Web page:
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Wednesday, October 10 • 3:10pm - 3:20pm
Oral 17, Talk 3. "Autism and Psychosis; Implications for clinical symptoms, quality of life and functioning"

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Katharine Chisholm1, Mirabel Pelton1, Nikita Duncan1, Katherine Kidd1, Klaas Wardenaar2, Rachel Upthegrove3, Matthew Broome1,4, Stephen Wood1,5,6, Ashleigh Lin7; 1Institute of Mental Health, School of Psychology, University of Birmingham, Edgbaston, Birmingham, United Kingdom, 2Department of Psychiatry, Interdisciplinary Center Psychopathology and Emotion Regulation (ICPE), University of Groningen, University Medical Center Groningen, The Netherlands, 3School of Psychiatry and Institute of Clinical Sciences, University of Birmingham. Forward Thinking Birmingham and Birmingham and Solihull Mental Health Foundation Trust, 4Department of Psychiatry, University of Oxford, UK; Faculty of Philosophy, University of Oxford, UK; Oxford Health NHS Foundation Trust, UK, 5Orygen, The National Centre of Excellence in Youth Mental Health, Melbourne, Australia, 6Centre for Youth Mental Health, University of Melbourne, Australia, 7Telethon Kids Institute, The University of Western Australia, Perth, Australia
There is increasing recognition of the co-occurrence of autism spectrum conditions (ASC) and psychosis, however, there is a lack of evidence regarding the clinical impact this may have. Psychosis and autism are both considered to exist on an extended phenotypic continuum, meaning co-occurrence and overlap at the trait level as well as at the diagnostic level may be important. 99 individuals experiencing a first episode of psychosis took part in the study. Traits of autism were found at elevated rates in the sample and 4 participants had a previous ASC diagnosis. 9.2% of participants had Autism Spectrum Quotient (AQ) scores of >32 (indicative that autism diagnosis is likely) and 28.7% scored >26 (indicative of high autism traits). Higher levels of autistic traits were associated with lower quality of life, lower functioning, and higher levels of current psychotic symptoms. Receiver operating characteristic (ROC) curve analyses indicated that even when autistic trait levels fall below what would be considered diagnostic for ASC, they may still have a significant impact on clinically relevant factors, including quality of life, functioning, and current psychotic symptoms. It is important that psychosis services have systems to adequately address the needs of individuals with higher autistic traits. In particular, it is important that clinical teams support autistic traits and treat psychotic symptoms.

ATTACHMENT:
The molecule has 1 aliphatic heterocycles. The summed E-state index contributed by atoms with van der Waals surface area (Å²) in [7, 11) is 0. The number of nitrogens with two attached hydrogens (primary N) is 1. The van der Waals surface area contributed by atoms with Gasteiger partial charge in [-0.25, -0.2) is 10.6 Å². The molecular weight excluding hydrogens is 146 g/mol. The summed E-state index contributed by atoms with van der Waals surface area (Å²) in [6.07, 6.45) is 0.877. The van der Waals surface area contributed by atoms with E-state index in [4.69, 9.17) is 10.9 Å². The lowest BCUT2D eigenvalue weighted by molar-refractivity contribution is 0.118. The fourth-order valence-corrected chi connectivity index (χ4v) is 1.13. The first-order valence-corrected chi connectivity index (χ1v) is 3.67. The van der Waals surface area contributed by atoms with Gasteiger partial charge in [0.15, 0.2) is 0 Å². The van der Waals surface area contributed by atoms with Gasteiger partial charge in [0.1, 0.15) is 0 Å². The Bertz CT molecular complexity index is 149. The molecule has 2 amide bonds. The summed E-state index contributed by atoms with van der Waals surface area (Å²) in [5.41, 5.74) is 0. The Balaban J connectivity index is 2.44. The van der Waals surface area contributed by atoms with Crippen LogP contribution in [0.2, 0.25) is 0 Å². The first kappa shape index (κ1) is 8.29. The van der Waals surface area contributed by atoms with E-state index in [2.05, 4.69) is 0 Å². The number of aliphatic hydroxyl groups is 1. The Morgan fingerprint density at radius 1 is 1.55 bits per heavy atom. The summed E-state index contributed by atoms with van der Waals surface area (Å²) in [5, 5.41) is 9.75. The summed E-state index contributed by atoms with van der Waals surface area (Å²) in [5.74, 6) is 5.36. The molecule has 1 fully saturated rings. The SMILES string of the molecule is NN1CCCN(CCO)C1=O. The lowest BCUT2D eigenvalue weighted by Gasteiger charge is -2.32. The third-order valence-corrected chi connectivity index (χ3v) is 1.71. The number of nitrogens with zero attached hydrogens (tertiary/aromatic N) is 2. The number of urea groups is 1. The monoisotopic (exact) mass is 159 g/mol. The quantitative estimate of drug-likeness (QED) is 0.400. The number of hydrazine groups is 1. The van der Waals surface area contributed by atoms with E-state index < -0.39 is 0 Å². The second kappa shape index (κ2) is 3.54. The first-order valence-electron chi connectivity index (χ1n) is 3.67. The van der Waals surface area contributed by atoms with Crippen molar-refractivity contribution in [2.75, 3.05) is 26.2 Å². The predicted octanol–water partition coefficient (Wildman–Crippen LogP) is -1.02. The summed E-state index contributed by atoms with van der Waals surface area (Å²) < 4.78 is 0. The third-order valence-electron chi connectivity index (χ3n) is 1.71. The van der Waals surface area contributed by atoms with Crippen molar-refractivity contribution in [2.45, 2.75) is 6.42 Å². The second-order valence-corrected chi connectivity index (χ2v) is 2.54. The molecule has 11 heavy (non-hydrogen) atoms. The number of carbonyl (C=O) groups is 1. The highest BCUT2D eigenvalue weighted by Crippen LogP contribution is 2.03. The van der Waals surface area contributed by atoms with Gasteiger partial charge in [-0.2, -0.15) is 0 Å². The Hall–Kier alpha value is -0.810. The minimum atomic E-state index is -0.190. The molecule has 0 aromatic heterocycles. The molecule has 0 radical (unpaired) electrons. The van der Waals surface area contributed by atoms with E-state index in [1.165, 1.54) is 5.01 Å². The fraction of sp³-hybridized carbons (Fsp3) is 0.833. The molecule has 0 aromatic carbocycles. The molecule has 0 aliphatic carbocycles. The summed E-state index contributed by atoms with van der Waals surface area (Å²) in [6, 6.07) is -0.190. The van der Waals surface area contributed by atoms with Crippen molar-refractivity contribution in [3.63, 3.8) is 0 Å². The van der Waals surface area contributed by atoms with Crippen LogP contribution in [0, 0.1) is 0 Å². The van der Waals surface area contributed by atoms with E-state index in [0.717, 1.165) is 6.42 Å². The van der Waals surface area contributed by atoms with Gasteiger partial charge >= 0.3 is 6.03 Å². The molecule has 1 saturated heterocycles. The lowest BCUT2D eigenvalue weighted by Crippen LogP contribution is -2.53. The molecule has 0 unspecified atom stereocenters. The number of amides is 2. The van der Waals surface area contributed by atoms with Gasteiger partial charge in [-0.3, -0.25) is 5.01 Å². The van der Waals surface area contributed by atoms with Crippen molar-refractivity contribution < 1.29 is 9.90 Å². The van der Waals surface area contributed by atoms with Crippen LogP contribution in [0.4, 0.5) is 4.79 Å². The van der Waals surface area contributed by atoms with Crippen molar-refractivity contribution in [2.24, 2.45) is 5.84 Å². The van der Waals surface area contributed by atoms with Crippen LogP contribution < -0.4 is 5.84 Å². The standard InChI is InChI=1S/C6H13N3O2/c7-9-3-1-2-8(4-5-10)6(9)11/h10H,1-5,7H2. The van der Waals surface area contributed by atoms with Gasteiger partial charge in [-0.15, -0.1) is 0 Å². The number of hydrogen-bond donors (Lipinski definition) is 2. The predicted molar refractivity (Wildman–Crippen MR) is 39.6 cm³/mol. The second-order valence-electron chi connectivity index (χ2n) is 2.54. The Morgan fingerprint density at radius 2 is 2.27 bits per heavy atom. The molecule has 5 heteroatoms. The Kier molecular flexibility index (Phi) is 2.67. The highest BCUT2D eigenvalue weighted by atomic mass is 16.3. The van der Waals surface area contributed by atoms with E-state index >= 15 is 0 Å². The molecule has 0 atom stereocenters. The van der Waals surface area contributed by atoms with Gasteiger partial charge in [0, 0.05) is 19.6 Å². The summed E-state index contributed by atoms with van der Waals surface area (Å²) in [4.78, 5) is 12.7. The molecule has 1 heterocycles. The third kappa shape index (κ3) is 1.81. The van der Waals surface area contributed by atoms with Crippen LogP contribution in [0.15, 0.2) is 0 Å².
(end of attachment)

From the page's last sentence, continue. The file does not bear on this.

Wednesday October 10, 2018 3:10pm - 3:20pm EDT
St. George AB Westin Copley Place, third floor